Cronbach’s alpha was also used to measure the unidimensionality and homogeneity of the factors of DERS. The observed Cronbach αs are: nonacceptance α = .81, goals α = .65, impulse α = .70, awareness α = .74, strategies α = .78 and Clarity α = .54. Except for lack of emotional clarity, all the factors of DERS have a good and adequate internal consistency (Deepa-Enlighten, 2017).

The Measure of Validity of DERS

In previous studies, significant validity coefficients was found between DERS and related constructs. For instance in determining the convergent validity between DERS and the Anxiety and Depression sub-dimensions of the Symptom Checklist-90-R (SCL-90) (Derogatis, 1994), Egan et al. (2011) and Sloan et al. (2017) reported direct associations [r(114) = .52, p < .01] for anxiety and [r(114) = .63, p < .01] for depression. Also, Balaguer-Pich et al. (2018) reported a significant relationship between scores on the DERS and the Rosenberg Self-Esteem scale scores.

This validation exercise employed concurrent validity to show how well DERS compares to other standardized related tests. Using Pearson’s correlations, the observed correlation coefficient (r) between DERS and Structured Interview for Disorders of Extreme Stress (SIDES) Affect Dysregulation Scale (Brown et al., 2012) was .622, p = .000. This result showed that DERS is valid for the Nigerian population.

Norms for DERS

The 95% confidence interval (CI) was used to determine the cutoff points for DERS. The derived CI based on a sample of 481 male participants was between a range of 92.7 and 96.0. On the other hand, the derived CI for females based on 780 samples was between a range of 90.6 and 93.7. The mean plus one standard deviation of ≥113.15 and ≥114.07 was considered the cutoff points (norm) for the male and female samples. Scores above the norm implied emotion dysregulation. This is summarized in Table 3.

As summarized in Table 4, the score of the mean plus 1 standard deviation of each of the subscales of the DERS was used to determine the cutoff for the subscales.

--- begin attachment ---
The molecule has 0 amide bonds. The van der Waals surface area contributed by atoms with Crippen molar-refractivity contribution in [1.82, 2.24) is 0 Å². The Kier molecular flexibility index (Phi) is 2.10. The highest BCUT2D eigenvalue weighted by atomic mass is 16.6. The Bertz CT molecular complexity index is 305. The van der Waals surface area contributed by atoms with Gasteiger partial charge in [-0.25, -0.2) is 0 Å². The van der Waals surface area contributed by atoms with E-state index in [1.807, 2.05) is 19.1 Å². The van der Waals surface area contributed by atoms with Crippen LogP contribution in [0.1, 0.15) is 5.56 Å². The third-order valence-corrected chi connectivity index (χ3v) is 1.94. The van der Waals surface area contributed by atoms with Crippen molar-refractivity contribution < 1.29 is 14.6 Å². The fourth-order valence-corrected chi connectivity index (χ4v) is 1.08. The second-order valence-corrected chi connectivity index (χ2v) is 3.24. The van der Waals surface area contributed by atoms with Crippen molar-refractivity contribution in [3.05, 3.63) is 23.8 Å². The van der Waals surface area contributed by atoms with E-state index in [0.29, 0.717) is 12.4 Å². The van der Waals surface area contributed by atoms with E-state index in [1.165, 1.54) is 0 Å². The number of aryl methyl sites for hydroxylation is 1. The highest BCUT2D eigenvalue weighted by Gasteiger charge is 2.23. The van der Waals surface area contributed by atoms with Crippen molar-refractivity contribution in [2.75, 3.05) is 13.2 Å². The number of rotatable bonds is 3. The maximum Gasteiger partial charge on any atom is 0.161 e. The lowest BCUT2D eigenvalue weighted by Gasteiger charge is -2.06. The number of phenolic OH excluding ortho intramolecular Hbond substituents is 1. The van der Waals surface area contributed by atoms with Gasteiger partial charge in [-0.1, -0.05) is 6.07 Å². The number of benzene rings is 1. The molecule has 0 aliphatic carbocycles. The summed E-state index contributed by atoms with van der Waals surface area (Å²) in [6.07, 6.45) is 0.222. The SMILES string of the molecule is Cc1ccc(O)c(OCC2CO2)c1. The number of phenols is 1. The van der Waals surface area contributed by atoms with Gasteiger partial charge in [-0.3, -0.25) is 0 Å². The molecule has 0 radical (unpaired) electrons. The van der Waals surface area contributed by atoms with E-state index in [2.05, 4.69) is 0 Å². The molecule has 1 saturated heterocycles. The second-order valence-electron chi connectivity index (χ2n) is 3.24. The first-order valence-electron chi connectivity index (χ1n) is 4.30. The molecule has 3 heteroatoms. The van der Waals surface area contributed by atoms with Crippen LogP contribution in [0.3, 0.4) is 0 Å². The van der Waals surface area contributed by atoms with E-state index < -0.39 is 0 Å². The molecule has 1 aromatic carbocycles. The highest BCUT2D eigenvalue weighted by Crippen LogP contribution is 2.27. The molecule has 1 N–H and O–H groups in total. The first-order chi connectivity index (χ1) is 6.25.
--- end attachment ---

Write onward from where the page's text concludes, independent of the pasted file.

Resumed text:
4. Discussion

The focus of this study is to obtain a psychometric property for the difficulties in emotion regulation scale (DERS) for the Nigerian adolescent population. Consistent with previous findings (Gratz & Tull, 2010; Nordgren et al., 2019; Monell et al., 2020), the DERS on Nigerian samples has excellent internal consistency, showing a Cronbach’s alpha of .90. This, by implication, shows a good inter-relatedness of the items of the DERS, unidimensionality and homogeneity of the construct (Cortina, 1993; Bland & Altman, 1997) among the Nigerian population. The alpha score is also not too high to render some items redundant as the alpha values did not exceed the maximum value of .90 (Streiner, 2003; DeVellis, 2003).

Our study’s high Cronbach’s alpha score shows that DERS has a strong internal

Table 3. 95% confidence interval of cutoff point determination for DERS by gender.

Table 4. Norms for dimensions of DERS.

consistency. However, the internal consistencies of the subscales showed a good and adequate internal consistency, unidimensionality and homogeneity of the construct (Bland & Altman, 1997; Streiner, 2003) for all items in the subscales except for lack of emotional clarity which reported (α = .54). This indication showed that the clarity items should be used with caution among Nigerian samples (Deepa-Enlighten, 2017) or adapted to suit the population. The explanation for this could be due to social-cultural differences.